If you miss this event, you can bring your mattress or box spring to Park City Green in Bridgeport, a non-profit that recycles mattresses. Call for hours of operation and drop-off instructions: 203-212-3860 or 203-209-6915.
GE’s former CEO talks virtually on Thursday, April 22 (7 p.m.) about his 16 years at the helm. The Westport Library program is hosted by Westporter Steve Parrish.
Immelt’s first day on the job was September 10, 2001 — 24 hours before 9/11. His new book Hot Seat: What I Learned Leading a Great American Company details his proudest moments — and missteps — at the helm of the global giant.
The Westport Country Playhouse internship program began in 1946. Four years later, 19-year-old Stephen Sondheim spent the summer at the already-famous stage.
The program — now named for longtime Playhouse benefactor Joanne Woodward — continues this summer.
Interns will join the development, education and marketing teams, from June 7 to August 13. They’ll work directly with Playhouse staff, gain practical skills, and hear guest speakers including visiting designers and artists, commercial producers and more.
With a virtual season, the internships are also virtual this year. There are limited in-person requirements, based on department needs.
Application deadline is April 21. Click here for more information.
Stephen Sondheim (crouching, top of photo), during his 1950 apprenticeship. Also in the photo: future film director Frank Perry (front row, left) and Richard Rodgers’ daughter Mary (2nd row, 4th from left).
The Westport Weston Family YMCA has added over 150 live classes a week, and hundreds more on demand. They include cardio, endurance, strength, bodywork, dance, mind/body, seniors, adaptive, kids and family.
They’re all virtual of course — but available through a collaboration with 29 Y’s across Connecticut, Rhode Island, Pennsylvania, New York, and Massachusetts.
You must be a YMCA member, of course. For details on the “Y Wellness 24/7” program, click here.
Congratulations to Staples High School basketball co-captain Nicole Holmes. The senior was one of only 4 FCIAC players — and 10 overall — named to the Connecticut High School Coaches Association All-State team, in the “LL” (extra large schools division).
Holmes helped lead the Wreckers to a sparkling 13-3 record this winter.
Nicole Holmes (Photo courtesy of The Ruden Report)
And finally … on this day in 1865, Robert E. Lee surrendered the Army of Northern Virginia to Ulysses S. Grant at Appomattox Court House, Virginia. That was the effective end of the Civil War, though skirmishes continued for several weeks.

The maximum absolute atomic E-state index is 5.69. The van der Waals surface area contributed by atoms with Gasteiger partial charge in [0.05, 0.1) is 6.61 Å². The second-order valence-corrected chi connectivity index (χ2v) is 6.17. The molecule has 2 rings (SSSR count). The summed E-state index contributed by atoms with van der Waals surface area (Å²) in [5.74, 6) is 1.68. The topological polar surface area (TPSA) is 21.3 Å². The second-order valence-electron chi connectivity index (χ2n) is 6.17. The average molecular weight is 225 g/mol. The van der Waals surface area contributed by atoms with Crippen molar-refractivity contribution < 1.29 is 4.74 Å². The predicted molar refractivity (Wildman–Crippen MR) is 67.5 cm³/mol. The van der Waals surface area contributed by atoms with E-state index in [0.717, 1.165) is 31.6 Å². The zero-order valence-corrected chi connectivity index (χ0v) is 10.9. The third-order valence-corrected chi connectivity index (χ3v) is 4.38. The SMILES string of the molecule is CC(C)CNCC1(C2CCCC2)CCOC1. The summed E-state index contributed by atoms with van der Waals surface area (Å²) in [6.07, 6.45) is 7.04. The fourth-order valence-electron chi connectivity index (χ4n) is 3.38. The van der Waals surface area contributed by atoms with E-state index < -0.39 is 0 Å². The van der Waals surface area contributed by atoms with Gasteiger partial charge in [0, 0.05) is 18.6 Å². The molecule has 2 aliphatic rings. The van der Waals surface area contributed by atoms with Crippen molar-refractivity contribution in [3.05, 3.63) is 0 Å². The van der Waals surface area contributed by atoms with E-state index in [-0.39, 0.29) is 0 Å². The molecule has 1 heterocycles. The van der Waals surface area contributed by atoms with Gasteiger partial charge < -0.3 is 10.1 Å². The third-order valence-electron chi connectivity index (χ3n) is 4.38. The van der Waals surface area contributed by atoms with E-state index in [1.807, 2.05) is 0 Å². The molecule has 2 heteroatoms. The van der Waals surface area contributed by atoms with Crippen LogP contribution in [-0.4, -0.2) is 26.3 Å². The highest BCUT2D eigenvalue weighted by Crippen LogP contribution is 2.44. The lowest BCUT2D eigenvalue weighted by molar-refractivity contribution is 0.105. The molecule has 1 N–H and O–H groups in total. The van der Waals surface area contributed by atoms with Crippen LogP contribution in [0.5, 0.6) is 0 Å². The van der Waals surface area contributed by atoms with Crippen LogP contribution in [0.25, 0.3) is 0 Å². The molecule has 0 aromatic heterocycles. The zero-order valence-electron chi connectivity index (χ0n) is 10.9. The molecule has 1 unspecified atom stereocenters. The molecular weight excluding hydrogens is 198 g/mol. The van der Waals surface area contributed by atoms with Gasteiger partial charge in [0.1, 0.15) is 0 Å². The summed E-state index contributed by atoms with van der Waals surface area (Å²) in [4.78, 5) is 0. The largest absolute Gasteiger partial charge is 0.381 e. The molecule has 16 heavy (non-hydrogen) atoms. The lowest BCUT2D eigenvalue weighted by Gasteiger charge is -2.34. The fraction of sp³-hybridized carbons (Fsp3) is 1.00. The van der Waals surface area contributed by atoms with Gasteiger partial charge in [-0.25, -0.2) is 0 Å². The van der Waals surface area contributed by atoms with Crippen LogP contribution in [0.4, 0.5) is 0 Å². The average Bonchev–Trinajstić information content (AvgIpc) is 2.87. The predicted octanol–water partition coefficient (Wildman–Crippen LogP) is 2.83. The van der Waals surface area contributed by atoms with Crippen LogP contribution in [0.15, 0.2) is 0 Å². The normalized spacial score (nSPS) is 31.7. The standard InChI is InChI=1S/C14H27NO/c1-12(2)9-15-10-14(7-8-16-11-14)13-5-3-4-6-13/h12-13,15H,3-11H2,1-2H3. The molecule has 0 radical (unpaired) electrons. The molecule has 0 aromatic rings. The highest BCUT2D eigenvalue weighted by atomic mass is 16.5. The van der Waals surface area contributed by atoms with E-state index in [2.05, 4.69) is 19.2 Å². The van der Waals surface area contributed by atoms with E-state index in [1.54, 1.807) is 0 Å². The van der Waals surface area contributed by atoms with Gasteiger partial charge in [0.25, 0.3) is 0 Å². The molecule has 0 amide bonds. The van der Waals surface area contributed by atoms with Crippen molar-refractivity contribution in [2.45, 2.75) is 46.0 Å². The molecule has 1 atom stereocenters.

I get over 250 emails a day. I’m pretty good at separating the real “06880” readers from the fakes, frauds and grifters.
But the “free piano” story I posted yesterday is — despite its perfect grammar and syntax — probably a scam. A reader warned me that he’d heard the same story.
I Googled “piano sale fraud,” and found this, from a music educators’ website:
I wanted CEOMTA to be aware of a recent iteration of the “free” piano scam. One of our members received an unsolicited email from someone claiming to be an elderly woman who was downsizing and looking to give away her late husband’s piano to a loving home.
The piano was a Yamaha baby grand. The email came from a legitimate sounding Gmail account and included several pictures. The teacher did have an interested student, so the student made contact and arranged the delivery with a moving company they were referred to.
However, the moving company was a fake. Although they sent a convincing invoice that included details like the size and weight of the piano, the parents realized after payment that the invoice had a different name than the company they were originally referred to.
After being contacted again regarding the discrepancy, the moving company immediately took down their website and the family were unable to get back the money they had already sent. The original email said that she got the teacher’s name from a friend in her piano teacher’s association, so please be careful if you are contacted with a similar sounding situation.
So, if you contacted “Charles Webb”: I hope you did not get into any financial transaction with “him.” If you did: cancel immediately. My profuse apologies!
The 2003 Staples High School graduate owns the Readiness Collective — an emergency training club and outfitter. He’s had a pop-up shop in Bedford Square.
Now he’s offering a special Civilian Medical Course. The material — which includes Basic Life Support and Tactical Combat Casualty Care national certifications — adapts combat life-saving techniques to everyday emergencies.
Two US Army Special Forces medics, a Special Ops surgical team leader and a flight nurse will prepare people with the skills and confidence to provide medical care to themselves and their families, in the critical time before first responders arrive.
Hiking accident? Car crash? Active shooter scenario? Whatever you worry about: Be prepared.
The course runs from 8 a.m. to 5 p.m. on March 5, 6 and 7 at the Readiness Collective in Norwalk’s SoNo Collection. Click here to register.
As of 4:30 p.m. yesterday (Monday, March 30), Westport had 115 confirmed COVID-19 cases, up 1 from the previous day. Weston had 24, up 3.
Of Connecticut’s 2,571 confirmed cases, the largest number continues to be in the 50-59 age group. The over-80 group has the highest rate of hospitalizations and deaths. Click here for a detailed look at the statewide spread of the disease.